Hurwitz: We have a Manny and Nellie theme which comes back in different forms. The first version is called “Manny and Nellie’s theme” and it’s a very bittersweet tune. We went around a lot of ideas in terms of finding the instrumentation for it. 

In the end, that theme was a blend of three pianos. One is a beautiful Steinway. The second is an out-of-tune, small piano with tacks in the hammers to give it this twang, but it’s out of tune and is a little sour. We also had an extremely out-of-tune broken upright piano. When you mix the three, you have the sweetness from the normal Steinway, and then you have different amounts of out-of-tune and broken from the other two pianos. It’s a little sweet and sour, and it feels a little fragile and broken like their relationship. 

Jovan Adepo’s character Sidney plays the trumpet. What was it like composing his music?

Hurwitz: It’s a series of parties and performances, and depending on where we’re at in the story, and where society’s at, the music reflects that.

There’s the unhinged wild party at the beginning. Later, Sidney has a performance where he’s asked to do something very humiliating. And the music is very angry, we’re trying to get at that. With that piece of music, you have a tune at the end that carries us through a bit because it’s a passage of time sequence. It needed to be very reflective and bittersweet.

Damien, the impact “Singin’ in the Rain” has had on your life is no secret, what was it like getting to feature it here in the way you did?

Chazelle:  It is a very important movie to me. Given the subject matter in this movie, I couldn’t not acknowledge “Singin’ in the Rain.” There’s a whole side of how it came to be is something a lot of people aren’t aware of. 

That song was put on film, most notably in 1929 in “The Hollywood Revue” with that weird ensemble number with people in rain slickers in front of a Noah’s Ark backdrop, and that performance had been forgotten and replaced by Gene Kelly.

 Locating the beginnings of that movie and that song, which was a hit song of the period, was one of many attempts that Hollywood was trying to harness sound to something that would get people into theaters. Their approach was that they had sound, so let’s do a musical number. We’ll assemble our biggest stars to do this, it doesn’t really have to make any sense. We’ll grab what’s on the radio, put it together, and boom.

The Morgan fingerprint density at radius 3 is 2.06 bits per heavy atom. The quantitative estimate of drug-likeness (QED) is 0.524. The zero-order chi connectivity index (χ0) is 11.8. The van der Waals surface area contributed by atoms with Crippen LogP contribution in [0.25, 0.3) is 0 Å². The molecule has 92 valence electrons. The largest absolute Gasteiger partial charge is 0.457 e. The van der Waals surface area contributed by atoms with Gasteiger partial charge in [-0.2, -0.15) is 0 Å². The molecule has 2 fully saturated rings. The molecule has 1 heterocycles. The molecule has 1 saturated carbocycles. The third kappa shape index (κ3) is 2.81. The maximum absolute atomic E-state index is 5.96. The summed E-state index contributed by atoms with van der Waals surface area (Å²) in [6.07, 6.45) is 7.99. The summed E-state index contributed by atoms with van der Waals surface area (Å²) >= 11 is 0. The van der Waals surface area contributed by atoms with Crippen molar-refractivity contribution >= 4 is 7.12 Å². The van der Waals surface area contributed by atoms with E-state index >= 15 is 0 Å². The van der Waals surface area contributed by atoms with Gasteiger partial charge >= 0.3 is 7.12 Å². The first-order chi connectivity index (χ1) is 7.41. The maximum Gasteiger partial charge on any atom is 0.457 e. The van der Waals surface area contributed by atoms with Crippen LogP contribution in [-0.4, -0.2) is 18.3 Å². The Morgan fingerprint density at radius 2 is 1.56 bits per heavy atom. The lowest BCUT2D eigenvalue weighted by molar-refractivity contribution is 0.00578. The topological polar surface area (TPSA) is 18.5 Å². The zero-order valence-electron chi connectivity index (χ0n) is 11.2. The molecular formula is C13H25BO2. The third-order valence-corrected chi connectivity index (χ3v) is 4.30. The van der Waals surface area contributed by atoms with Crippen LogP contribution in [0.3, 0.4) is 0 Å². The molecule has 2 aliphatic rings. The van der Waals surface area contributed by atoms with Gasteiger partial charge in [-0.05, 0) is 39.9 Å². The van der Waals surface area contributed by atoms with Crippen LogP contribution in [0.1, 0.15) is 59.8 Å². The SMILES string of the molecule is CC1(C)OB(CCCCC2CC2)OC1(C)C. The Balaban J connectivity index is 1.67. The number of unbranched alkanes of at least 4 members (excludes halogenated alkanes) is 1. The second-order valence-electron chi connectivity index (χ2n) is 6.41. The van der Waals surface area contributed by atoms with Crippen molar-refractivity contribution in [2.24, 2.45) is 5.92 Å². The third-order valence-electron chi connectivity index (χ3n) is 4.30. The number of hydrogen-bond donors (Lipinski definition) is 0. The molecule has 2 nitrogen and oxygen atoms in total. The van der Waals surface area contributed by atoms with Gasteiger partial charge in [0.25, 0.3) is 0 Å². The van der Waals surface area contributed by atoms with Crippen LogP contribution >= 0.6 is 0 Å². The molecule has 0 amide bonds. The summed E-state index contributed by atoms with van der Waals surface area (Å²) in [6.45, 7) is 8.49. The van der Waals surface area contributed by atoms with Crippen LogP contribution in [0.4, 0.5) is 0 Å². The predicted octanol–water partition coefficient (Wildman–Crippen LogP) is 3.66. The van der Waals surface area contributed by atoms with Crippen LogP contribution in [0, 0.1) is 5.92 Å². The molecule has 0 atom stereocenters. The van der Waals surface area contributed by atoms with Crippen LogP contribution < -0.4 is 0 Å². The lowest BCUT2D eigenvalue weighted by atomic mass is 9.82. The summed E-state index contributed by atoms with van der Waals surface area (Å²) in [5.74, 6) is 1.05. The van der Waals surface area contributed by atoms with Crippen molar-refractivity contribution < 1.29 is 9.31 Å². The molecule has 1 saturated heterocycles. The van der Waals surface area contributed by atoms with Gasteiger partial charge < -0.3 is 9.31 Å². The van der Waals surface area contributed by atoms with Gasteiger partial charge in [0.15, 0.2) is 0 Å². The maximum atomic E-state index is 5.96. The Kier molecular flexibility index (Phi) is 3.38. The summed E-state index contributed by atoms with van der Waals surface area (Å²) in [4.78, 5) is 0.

Decades later, once the dust had settled, and there was that transition, Hollywood was able to do a full-hearted look back and lovingly spoof that transition. But the brutality of that transition had been forgotten about so we covered that.

Most of the other songs in the movie “Singin’ the Rain” were written in the ’20s and were a part of the Tin Pan Alley song suite that Arthur Freed and his cohorts were working on at the time. They reappropriated those songs and put them into a movie about that transition in the ’50s.

The idea that the combination of those efforts would be something that one of our key characters would witness, eventually, would ultimately feel a little bit like you were stepping into a movie theater and seeing your own life on the big screen, and the weirdness of that the trauma that goes with it. It’s a reflection of a very difficult memory in his life at that point. But there was also the beauty of that idea and that he was a part of something that lasted.

Looking back, how has your relationship evolved, from your freshman days through the movies that you’ve worked on?

Hurwitz: We both want the other to be happy. No one tries to push the other one into something that the other doesn’t like. Damien will never make me do a piece of music that I don’t like, and I’ll never force a piece of music on him. We have disagreements constantly, but when there is and he wants version A and I want version B, we’ll continue looking for version C and we continue to look for that solution

Chazelle: We can very honest about what we feel. That combo of being blunt to each other, and never settling either independently or together can make it a longer process, but it ultimately results in something way better.